A Lubbock Light: Cooper senior Blake Sherman has learned hard work pays off in showing pigs

This is the first in a series of columns on people who are making a positive impact in our community … in other words, A Lubbock Light.

Maybe Blake Sherman’s path was already set when his parents met at an agriculture convention in high school and butted heads running for the same office.

Or maybe it was when he started showing pigs in the third grade in Future Farmers of America.

Or when he started picking up how to be an auctioneer watching his dad – a world champion auctioning automobiles.

The Cooper High School senior plans to attend Texas Tech University, major in agriculture communications and follow his dad into the auctioneer trade.

The money Blake has made from showing pigs will pay for his college education, he said, and the work associated with those pigs has given him life lessons he appreciates.

‘It teaches you a good work ethic and how to speak to people.’

“It teaches you a good work ethic and how to speak to people,” said Blake.

Blake followed his sister in livestock and his little sisters will follow him, he said.

He wakes up at 7:20 a.m. and feeds his pigs in a barn his former high school ag teacher lets them use.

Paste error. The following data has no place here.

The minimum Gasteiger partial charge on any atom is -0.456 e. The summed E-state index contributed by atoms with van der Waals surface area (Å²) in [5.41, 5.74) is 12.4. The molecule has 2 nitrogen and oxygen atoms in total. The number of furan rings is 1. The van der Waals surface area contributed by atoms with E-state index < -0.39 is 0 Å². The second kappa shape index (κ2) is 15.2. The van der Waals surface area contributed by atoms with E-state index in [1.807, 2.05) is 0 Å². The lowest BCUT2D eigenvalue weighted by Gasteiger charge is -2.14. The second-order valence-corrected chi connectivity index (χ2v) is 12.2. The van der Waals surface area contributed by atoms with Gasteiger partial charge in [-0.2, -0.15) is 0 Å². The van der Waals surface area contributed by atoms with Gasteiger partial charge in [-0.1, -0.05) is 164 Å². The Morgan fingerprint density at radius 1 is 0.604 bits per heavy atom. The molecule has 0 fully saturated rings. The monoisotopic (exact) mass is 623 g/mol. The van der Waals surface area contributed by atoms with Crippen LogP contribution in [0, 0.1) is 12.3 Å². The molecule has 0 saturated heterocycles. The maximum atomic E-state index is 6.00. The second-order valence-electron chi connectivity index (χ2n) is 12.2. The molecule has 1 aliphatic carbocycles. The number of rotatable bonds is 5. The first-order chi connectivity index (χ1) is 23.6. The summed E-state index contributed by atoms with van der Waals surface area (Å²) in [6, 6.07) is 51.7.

Blake then goes to school, leaves at 2:15 for a work program and goes back to the farm around 5:30.

He cleans out the pens, brings the pigs into a walking pen and walks them ten minutes each. He has 17 pigs so the whole thing takes about 2½ hours.

The Cooper High senior then goes home, has dinner, does homework and goes to bed around midnight.

Roughly seven hours later, he does it all over again.

Social life? ‘Not really … I have my phone for that.’

Social life?

“Not really – I have my phone for that,” he said.

He’s learned dedication and commitment.

“I don’t want anything handed to me – I want to make it on my own and be successful,” said Blake, adding he wants to teach his children and the generations following him the work ethic they’ll need.

“They’ll have to work to make a living – it just won’t come to you,” he said.

The most money he’s ever made selling a pig was $13,000.

The most money he’s ever made selling a pig was $13,000.

Students get money for their pigs if they get a good place in judging.

Blake said the average price he’s gotten for most of his pigs that place well is between $5-$10,000.

“Some of my friends think it’s weird you can make this much money showing pigs and ask why I do all this work. I’m not going to get it handed to me,” he said.

He says he already has enough set aside to cover his four years at Tech.

After that, he’s ready to talk fast.

His dad started auctioneering when he was 18 and travels to Dallas and Abilene to sell cars.

He has a condo in Dallas.

“It’s in the family and I’m pretty good at it,” said Blake, adding his grandfather has also been an auctioneer.

“It’s good money, I’m passionate about it and you can yell,” he said.

Blake said his father is understandable, funny and has charisma – all traits that do well in competition.

His dad and grandfather also won a world team competition.